Hello, there! My name is Preston Barta, and I am the features editor of Fresh Fiction and senior film critic at the Denton Record-Chronicle. My cinematic love story began where I was born: off planet on the isolated desert world of the Jakku system. It's there I passed the time scavenging for loose parts with my good friend Rey. One day I found an old film projector and a dusty reel of the 1975 film JAWS. It rocked my world so much that I left my kinfolk in the rearview (I so miss their morning cups of green milk) to pursue my dreams of writing about film. It wasn't long until I met two gents who said they would give me a lift. I can't recall their names, but one was an older man who liked to point a lot and the other was a tall, hairy fella. They got me as far as one of Jupiter's moons where we crossed paths with the U.S.S. Enterprise. Some pointy-eared bastard said I was clear to come aboard. He saw that I was clutching my beloved shark movie and invited me to the "moving pictures room" where he was screening the 1993 film JURASSIC PARK to his crew. He said my life would be much more prosperous if I were familiar with more work by the god named Steven Spielberg. From there, my love for cinema blossomed. Once we reached planet Earth, everything changed. I found the small town of Denton, TX, and was welcomed into the Barta family. They showed me the writings of local film critic Boo Allen. He became my hero and caused me to chase a degree in film and journalism. After my studies at graduate of the Hogwarts School of Witchcraft and Wizardry, I met some film critics who showed me the ropes and got me into my first press screening: 2011's THE GREEN LANTERN. Don't worry; I recovered just fine. MAD MAX: FURY ROAD was only four years away.
Preston Barta // Critic
Sunday’s Day 4 of Fantastic Fest was the weakest day in terms of selection. But that didn’t stop us from testing the waters and seeking out some hidden gems. One of those gems was LOST SOUL: THE DOOMED JOURNEY OF RICHARD STANLEY’S ISLAND OF DR. MOREAU.
Richard Stanley emerged in the early 90s as one of the great genre directors, producing such great works as HARDWARE (1990) and DUST DEVIL (1992). After his success and recognition with those two films, Stanley took on a big budget film – the adaptation of H.G. Wells’ classic THE ISLAND OF DR. MOREAU.
This terrific documentary, which is one of the strongest films at the festival, explores what its full title suggests – the doomed journey of the film. Not to get all personal, but as a kid, THE ISLAND OF DR. MOREAU (1996) was one the movies that I often used to watch with my father. So as you can imagine, watching this documentary was completely riveting to me.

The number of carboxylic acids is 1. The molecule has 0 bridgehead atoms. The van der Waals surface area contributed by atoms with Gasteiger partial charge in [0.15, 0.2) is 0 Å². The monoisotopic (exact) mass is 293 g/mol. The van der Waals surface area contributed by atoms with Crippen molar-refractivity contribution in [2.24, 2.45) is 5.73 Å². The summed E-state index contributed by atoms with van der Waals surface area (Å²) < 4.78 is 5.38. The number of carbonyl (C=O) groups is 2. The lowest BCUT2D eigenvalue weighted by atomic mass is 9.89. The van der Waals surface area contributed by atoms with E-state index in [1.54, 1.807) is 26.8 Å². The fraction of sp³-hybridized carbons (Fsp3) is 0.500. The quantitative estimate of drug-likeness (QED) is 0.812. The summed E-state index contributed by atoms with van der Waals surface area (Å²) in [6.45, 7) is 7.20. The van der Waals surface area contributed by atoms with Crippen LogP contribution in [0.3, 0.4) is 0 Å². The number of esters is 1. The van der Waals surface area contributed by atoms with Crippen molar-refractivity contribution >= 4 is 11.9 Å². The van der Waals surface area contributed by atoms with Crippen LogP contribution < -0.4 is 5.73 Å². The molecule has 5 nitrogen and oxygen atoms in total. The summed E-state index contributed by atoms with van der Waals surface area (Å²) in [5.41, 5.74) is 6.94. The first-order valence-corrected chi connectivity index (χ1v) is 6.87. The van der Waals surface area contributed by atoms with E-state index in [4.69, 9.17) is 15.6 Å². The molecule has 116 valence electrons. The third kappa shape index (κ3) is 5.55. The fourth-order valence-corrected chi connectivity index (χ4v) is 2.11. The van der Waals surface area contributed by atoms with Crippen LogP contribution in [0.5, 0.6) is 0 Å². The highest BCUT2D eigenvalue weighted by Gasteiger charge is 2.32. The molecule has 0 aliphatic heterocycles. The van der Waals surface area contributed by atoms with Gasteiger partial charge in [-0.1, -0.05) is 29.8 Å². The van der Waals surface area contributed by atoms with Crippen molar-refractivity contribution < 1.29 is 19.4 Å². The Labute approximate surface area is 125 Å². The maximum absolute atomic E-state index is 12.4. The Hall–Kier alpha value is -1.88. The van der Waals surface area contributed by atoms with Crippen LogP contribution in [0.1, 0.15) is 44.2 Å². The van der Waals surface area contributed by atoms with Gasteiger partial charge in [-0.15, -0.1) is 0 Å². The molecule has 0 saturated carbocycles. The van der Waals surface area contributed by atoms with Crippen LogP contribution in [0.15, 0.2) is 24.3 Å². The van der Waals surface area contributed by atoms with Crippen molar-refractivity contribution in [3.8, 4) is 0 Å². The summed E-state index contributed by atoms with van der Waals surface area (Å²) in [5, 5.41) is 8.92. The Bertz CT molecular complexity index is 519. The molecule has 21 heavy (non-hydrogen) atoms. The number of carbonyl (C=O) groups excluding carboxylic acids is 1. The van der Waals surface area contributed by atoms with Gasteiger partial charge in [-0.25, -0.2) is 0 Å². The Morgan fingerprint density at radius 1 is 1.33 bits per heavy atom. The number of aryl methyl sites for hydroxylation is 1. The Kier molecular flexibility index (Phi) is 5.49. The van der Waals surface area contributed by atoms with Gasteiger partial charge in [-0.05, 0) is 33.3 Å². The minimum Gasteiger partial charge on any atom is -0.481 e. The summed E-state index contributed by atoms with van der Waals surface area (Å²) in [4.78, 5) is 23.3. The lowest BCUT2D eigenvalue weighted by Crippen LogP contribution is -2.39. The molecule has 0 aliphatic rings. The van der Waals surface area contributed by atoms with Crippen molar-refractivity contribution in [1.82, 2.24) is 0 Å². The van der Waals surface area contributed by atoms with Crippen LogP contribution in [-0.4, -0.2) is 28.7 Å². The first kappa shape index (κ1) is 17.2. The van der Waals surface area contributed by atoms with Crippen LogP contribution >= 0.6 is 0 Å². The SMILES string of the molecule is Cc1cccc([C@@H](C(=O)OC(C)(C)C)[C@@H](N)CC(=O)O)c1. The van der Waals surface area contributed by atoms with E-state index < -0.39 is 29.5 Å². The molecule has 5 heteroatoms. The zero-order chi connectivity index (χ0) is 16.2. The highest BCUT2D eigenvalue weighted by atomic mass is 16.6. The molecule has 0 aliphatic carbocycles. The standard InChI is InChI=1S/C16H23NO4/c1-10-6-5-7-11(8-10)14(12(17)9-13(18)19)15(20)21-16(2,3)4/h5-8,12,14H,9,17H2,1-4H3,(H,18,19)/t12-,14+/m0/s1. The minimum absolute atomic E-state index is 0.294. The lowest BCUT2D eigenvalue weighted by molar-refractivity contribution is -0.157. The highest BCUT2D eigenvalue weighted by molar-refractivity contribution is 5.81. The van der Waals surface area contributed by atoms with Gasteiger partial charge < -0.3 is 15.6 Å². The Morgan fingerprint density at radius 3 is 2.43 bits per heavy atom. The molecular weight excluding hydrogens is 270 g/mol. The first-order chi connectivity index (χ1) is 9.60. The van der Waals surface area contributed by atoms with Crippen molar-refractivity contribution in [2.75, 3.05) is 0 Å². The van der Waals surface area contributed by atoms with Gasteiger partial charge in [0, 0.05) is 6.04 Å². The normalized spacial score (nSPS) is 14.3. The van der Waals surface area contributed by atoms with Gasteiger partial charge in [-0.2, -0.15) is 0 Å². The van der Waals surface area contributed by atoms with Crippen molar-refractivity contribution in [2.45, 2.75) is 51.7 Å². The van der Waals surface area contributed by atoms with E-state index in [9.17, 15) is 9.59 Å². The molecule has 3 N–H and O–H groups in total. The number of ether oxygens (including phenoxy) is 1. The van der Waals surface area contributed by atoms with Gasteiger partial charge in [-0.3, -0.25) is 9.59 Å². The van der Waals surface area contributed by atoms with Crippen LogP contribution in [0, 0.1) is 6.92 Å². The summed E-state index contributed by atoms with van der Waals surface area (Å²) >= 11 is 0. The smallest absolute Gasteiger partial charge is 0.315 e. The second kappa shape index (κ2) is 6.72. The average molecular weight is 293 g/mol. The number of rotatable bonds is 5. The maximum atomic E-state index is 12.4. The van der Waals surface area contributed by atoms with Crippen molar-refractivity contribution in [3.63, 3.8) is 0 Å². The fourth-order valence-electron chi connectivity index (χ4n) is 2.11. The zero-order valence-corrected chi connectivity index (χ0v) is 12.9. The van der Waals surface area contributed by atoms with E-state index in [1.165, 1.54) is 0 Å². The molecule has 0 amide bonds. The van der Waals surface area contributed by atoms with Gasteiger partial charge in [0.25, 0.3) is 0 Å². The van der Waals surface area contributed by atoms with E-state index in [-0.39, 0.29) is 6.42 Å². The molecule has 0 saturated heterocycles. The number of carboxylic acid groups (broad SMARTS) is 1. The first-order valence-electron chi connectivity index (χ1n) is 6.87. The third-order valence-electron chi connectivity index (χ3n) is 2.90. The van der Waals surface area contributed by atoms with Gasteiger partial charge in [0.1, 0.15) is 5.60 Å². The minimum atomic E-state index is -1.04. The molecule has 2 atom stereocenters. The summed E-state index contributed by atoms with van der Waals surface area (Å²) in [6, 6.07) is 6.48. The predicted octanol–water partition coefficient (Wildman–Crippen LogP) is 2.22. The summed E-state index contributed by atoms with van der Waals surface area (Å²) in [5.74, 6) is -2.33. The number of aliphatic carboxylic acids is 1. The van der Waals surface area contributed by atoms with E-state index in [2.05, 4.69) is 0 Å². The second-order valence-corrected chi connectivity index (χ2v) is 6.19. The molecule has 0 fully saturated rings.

After the script for THE ISLAND OF DR. MOREAU was complete and production was underway, the studio and its actors – Marlon Brando and Val Kilmer – began to interfere with Stanley’s vision, later leading to the studio-decision of firing of Stanley on the inaugural day of shooting.
At the time, Brando and Kilmer were notorious for being two of the most difficult actors to work with. Kilmer, who just came off the success of TOMBSTONE (1993) and BATMAN FOREVER (1995), was eager to change things in the script. Many of the actors in the film, such as Fairuza Balk (THE CRAFT) and Marco Hofschneider (EUROPA EUROPA), commented on how he and Brando refused to even look at the script. The doc even goes into detail about how Brando would have his assistant read his lines through an earpiece from his trailer. The craziness of this project doesn’t stop there. Lookout, witchcraft comes about!
LOST SOUL is one of the finest documentaries in years. Even if you are unfamiliar with THE ISLAND OF DR. MOREAU, it’s still fascinating to learn about the true nature of actors, how difficult it is to make a feature and how easily it can go wrong. It’s an absolute knockout!
LOST SOUL screens again today at 12 p.m. at Fantastic Fest.
However, the biggest film of the evening, HORNS, starring HARRY POTTER wonder-boy Daniel Radcliffe, wound up being one of the greatest disappointments of the fest thus far. HORNS, a tale about a young man accused of murdering his girlfriend and grows devil horns on his head, is all over the place in terms of structure. Something about the project, despite the talents from horror extraordinaire Alexandre Aja (THE HILLS HAVE EYES, 2006), feels simultaneously rushed and long-winded.
We come to know the Radcliffe’s character, Ig, and his girlfriend, Merrin (Juno Temple), pretty well for the most part, but we know not much of anything from his other acquaintances and kinfolk. They are just kind of thrown in and are there just because they need to be (the film is based on Joe Hill’s novel of the same name). Of course, they are not the focus of the story, but they play a big part in the film’s final and most crucial moments. So when those moments come, the impact doesn’t have the proper weight.
There are many great scenes in the film, such as one where Ig utilizes the power of the horns to his advantage and has news reporters beat the crap out of each other to obtain an exclusive interview with him. But with every great scene, comes a lot of dry exposition and big-time tonal issues.
HORNS is far from being a complete waste of time. It’s great to see what Radcliffe brings to the role and to hear his American accent. So while it may not be that rush-out-of-your-house type of October release, it’s worth checking out on a rainy day once it hits store shelves and Netflix libraries.
HORNS screens again tomorrow (Wednesday) at 9 p.m. at Fantastic Fest, and opens nationwide on October 31.
Day 5 has more hidden gems that we are excited to talk about. So come back later today to see how Monday played out.
All ticket and screening information can be found at fantasticfest.com.